The democratic backsliding is not just another crisis of governance. Rather it strikes at the very core of the initial bargain that brought states together. The backsliding changes a constitutional profile of component parts of the Union. The states not only fail to respect the First Principles but become „different states” in terms of their constitutional fabric. It comes with the constitutional narrative of capturing the domestic, and rejecting international and supranational, institutions. The constitutional capture stands for a systemic weakening of checks and balances and entrenching power by making future changes in power difficult. It is power-entrenching mechanism that has in-built spill-over effect and, as such, the potential of Europe – wide adverse consequences.
This is where the challenge of rethinking the constitutional design of the EU comes to the fore. Rethinking requires revisiting the substance of the EU membership by engaging with the new kind of regimes within the EU and asking what it means to be a member state of the EU in the XXI century. The language and perspectives through which the EU looks at its Member States must be challenged and changed. Member States must be invested in the legal order and the integration project by repeated acknowledgement that they want to respect the understanding of the EU legality and its First Principles that brought them together. The states must speak with one voice that they are ready to defer to the common institutions enforcing these Principles in the name of the community. This commitment would then translate into more technical aspect of the tools (“how”) and build a remedial framework for the systemic and holistic response to the democratic backsliding.
The “Essential characteristics of the EU law” (term used by the Court of Justice in its Opinion 2/13, para 167), must go today beyond traditional “First Principles” of supremacy and direct effect, and instead embrace the rule of law, separation of powers, independence of the judiciary and enforceability of these principles as integral part of the ever – evolving EU legality. Together these essential characteristics of EU law have given rise to what the Court has imaginatively called: „a structured network of principles, rules and mutually interdependent legal relations linking the EU and its Member States, and its Member States with each other, which are now engaged, as is recalled in the second paragraph of Article 1 TEU, in a ‘process of creating an ever closer union among the peoples of Europe”. The rule of law, integrity of the legal system and judicial independence are the core principles of the original consensus that brought member states together. The novel part of the argument would be to make art. 19 of the Treaty of the European Union (TEU) in conjunction with art. 2 TEU (enumerating the values on which the EU is based) the cornerstone of the EU legality. While the “existential jurisprudence” at the service of the EU legality calls for the imaginative and engaged interpretation from the courts, it would never work in isolation. The courtroom alone might achieve only so much. Its full impact will only be realised when the political institutions exhibit the readiness to complement the existential jurisprudence with their own expertise and enforcement of the First Principles. For the Court to effectively exert its judicialization effect on the EU governance, it must be backed up by the political branches of the EU. As a result, the litigation strategies of the European Commission must now respond to the ongoing shift in the courtroom by framing arguments against the background of “the law” (art. 19 TEU) and the existential jurisprudence.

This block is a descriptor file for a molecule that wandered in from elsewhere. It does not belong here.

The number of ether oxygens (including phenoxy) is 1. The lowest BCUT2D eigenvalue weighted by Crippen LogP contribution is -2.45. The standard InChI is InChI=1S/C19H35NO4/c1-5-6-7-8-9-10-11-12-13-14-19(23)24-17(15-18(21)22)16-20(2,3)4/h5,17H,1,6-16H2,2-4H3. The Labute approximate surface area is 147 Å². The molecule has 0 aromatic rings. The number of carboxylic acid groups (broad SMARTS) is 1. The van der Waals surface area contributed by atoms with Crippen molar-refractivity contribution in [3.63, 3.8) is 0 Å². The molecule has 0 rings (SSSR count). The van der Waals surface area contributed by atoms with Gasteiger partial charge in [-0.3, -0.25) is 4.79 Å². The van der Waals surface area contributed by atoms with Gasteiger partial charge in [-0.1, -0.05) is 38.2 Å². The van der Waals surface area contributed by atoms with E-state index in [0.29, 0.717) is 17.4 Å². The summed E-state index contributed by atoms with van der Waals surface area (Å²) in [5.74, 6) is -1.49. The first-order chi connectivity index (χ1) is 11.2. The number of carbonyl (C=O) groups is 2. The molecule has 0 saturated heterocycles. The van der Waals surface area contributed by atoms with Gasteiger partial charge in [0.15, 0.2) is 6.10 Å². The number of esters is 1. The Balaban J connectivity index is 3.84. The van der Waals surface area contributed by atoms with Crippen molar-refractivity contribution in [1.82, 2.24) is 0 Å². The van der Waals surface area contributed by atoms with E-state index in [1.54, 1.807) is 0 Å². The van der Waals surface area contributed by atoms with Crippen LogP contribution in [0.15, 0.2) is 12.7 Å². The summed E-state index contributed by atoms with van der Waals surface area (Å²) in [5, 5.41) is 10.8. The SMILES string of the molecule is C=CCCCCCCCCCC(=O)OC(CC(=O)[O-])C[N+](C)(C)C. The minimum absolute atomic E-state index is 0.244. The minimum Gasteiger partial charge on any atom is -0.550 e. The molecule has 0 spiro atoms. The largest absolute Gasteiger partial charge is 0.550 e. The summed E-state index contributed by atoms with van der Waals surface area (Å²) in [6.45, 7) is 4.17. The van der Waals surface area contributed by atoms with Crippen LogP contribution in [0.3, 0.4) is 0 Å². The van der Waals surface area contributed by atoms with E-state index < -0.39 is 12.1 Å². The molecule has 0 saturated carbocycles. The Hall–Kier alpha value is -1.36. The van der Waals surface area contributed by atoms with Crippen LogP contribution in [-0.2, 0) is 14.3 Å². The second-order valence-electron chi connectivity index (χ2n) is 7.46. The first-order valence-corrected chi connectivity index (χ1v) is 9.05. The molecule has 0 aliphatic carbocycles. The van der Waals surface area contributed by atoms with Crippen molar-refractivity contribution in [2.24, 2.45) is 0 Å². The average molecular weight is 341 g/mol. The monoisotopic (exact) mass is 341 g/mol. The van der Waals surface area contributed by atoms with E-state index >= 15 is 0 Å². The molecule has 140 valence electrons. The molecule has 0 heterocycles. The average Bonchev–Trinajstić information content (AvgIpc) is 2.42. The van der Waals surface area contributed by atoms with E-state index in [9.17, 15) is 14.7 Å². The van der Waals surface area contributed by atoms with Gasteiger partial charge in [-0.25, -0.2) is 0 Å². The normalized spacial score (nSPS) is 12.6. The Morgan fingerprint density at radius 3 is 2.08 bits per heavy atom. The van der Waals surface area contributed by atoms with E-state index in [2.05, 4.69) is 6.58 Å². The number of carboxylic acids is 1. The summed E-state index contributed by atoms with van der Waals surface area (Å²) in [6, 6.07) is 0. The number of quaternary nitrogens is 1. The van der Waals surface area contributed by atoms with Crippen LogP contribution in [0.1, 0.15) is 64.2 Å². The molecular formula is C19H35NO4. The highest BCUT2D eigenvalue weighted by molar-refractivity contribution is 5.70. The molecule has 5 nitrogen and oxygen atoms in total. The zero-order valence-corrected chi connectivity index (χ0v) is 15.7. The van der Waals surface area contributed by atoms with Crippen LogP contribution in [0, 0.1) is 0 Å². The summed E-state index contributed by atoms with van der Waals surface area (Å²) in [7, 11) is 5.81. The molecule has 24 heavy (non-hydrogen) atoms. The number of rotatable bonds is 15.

The rethinking would invite constitutional lawyers to move beyond dangerously over – inclusive and nebulous “populism talk” and instead focus on, and deal with, the constitutional features of the emerging populist constitutional doctrine that challenges the basic underpinnings of the liberal constitutionalism and calls into question the standard origin story of the EU. The contours of this new doctrine/tradition revolve around few basic tenets. The politics rather than being tamed and constrained by law, are increasingly seen as the threat to the constitution. The constitutions are no longer seen as shields against the state, rather they protect the uniqueness of the state and nation understood in ethno-cultural terms. Constitutional courts are transformed from counter – majoritarian institutions to government enablers, rule of law becomes rule by law, checks and balances are frowned upon as liberal inventions serving the few etc.
However, rethinking calls for more than retooling the legal register. When dealing with the democratic backsliding, one has to avoid danger of being trapped in the world of legal expertise and arcane legalistic approaches to the current crisis. The question “how” the EU constitutional design should be adapted must go hand in hand with revisiting the “why” question. In other words: Changing the ailing constitutional design of the EU in the name of Whom?
Rethinking as going beyond lawyers’ heads
As rightly commented by D. Edward “[…] our endless discussion of How has caused us to lose sight of Why” The problem with the EU – wide response to the democratic backsliding from within boils down to not so much the lack of common point of reference, but rather to the lack of understanding among People’s of Europe why and how the quality of democracy and the rule of law in one of the member states should matter to them. EU needs build trust not only in the its member states’ adherence to democratic values and the rule of law, but first and foremost, construct a civic narrative and loyalty to these allegedly shared values. As long as that does not happen, even most ambitious legal proposals for the rule of oversight in the EU will founder on the sands of lack of democratisation and apolitical ethos of the European polity, leaving the citizens with the hopeless feeling that this is yet another debate for afficionados. Therefore, the EU must be able to defend the narrative and explain at the domestic level not only what and how the EU is “doing things”, but also why it acts to defend voluntary commitments and duties adopted by the states on the Accession. Europe needs its own voice and counter-narrative in defense of the rule of law that would be heard in the national capitals.